On September 3, 2020, Special Agents from the Federal Bureau of Investigation, Department of Health and Human Services Office of Inspector General, and Internal Revenue Service, along with investigators from the Pennsylvania Attorney General’s Office, carried out search warrants at two long-standing facilities. of long-term care in western Pennsylvania.1 The raids, which took place at the Brighton Rehabilitation and Wellness Center, near Pittsburgh, and a sister facility, Mt. The Lebanon Rehab and Wellness Center, in Allegheny County, followed up on the statement by the State Attorney General, Josh Shapiro, on August 12, 2020, that the Brighton facility was “one of the subjects of our criminal negligence investigations in homes. of care during the pandemic. “2 The number of these investigations, in Pennsylvania and elsewhere, is expected to increase as critical assessments of facility readiness, compliance with infection prevention and control requirements, and patient care increase. While public scrutiny has largely focused on long-term care facilities, which accounted for more than 40% of the country’s COVID victims,3 the current crisis also requires a closer look at the regulatory structures that govern the nursing home sector.
Brighton Rehab, a 589-bed facility in the epicenter of one of the nation’s deadliest outbreaks, has seen nearly 450 cases and dozens of deaths.4 and is the subject of multiple state and federal investigations, including the unauthorized use of hydroxychloroquine to treat COVID patients.5 The history of the facility’s systemic problems, however, raises questions about the effectiveness of state investigative agencies and the role that lax or lack of oversight may have played in the death toll in nationwide nursing facilities.
An investigation of Brighton Rehab by TribLIVE reporters found numerous persistent problems and a history of official confusion or inaction which included: three years of inspection reports showing severe deficiencies in patient supervision, management and care; thirty months on a federal checklist for underperforming nursing homes; 40% to 50% less care time per patient than other facilities in Pennsylvania and across the nation; inspection reports issued days apart in April that painted radically different pictures of infection control and other problems at the facility, with one report showing severe deficiencies, another none; and claims by county officials that there had been little communication between the owners and the county, particularly after the wave of deaths from COVID-19 began.6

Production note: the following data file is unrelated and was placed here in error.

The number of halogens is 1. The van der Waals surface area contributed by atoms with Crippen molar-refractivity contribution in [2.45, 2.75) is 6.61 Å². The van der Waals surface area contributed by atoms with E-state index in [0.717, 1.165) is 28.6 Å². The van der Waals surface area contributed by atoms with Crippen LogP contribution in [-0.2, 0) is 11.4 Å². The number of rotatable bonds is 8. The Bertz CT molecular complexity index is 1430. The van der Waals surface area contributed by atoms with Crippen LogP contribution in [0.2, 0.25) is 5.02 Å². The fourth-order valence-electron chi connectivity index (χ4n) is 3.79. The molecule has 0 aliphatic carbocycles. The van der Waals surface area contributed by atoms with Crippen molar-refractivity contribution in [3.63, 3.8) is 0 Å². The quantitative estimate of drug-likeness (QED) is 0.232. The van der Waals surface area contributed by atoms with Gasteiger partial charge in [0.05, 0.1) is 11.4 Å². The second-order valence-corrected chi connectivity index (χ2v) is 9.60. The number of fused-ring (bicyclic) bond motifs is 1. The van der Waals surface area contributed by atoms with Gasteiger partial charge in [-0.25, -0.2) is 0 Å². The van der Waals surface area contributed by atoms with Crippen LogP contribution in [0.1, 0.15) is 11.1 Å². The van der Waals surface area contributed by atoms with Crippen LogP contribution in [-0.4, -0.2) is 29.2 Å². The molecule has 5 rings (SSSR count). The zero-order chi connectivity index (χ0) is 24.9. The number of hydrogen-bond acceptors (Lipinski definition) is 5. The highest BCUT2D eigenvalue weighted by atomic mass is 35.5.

Previously, during the pandemic, the Centers for Medicare and Medicaid Services (CMS) announced that they would suspend normal investigation activities and conduct only two types of investigations: (1) complaints and incidents that are identified as immediate danger and (2 ) infection control polls.7 This was found by an analysis of 171 infection control investigations conducted between March 25 and April 21, 2020 130, or 76%, of the surveys did not identify an infection control problem at alland that, of the 41 polls that cited a shortage, 30 or 73% found “no damage”. Of the remaining 11 investigations, 8 initially cited a lack of immediate danger, each of which was removed or reduced to a deficiency of “no harm” during the investigation, and only 3 investigations led to an immediate danger finding. one of which was the Life Care Center of Kirkland, the first nursing facility in the country where COVID was identified.8 Because the facilities were selected based on their history of infection control issues, the survey results clearly raise more questions than answers.
As pressure builds to assign responsibility for COVID infections, qualified nursing facilities will be at the forefront, but inevitably, there will be questions and a possible review of the patchwork of state and federal regulations governing the industry to follow.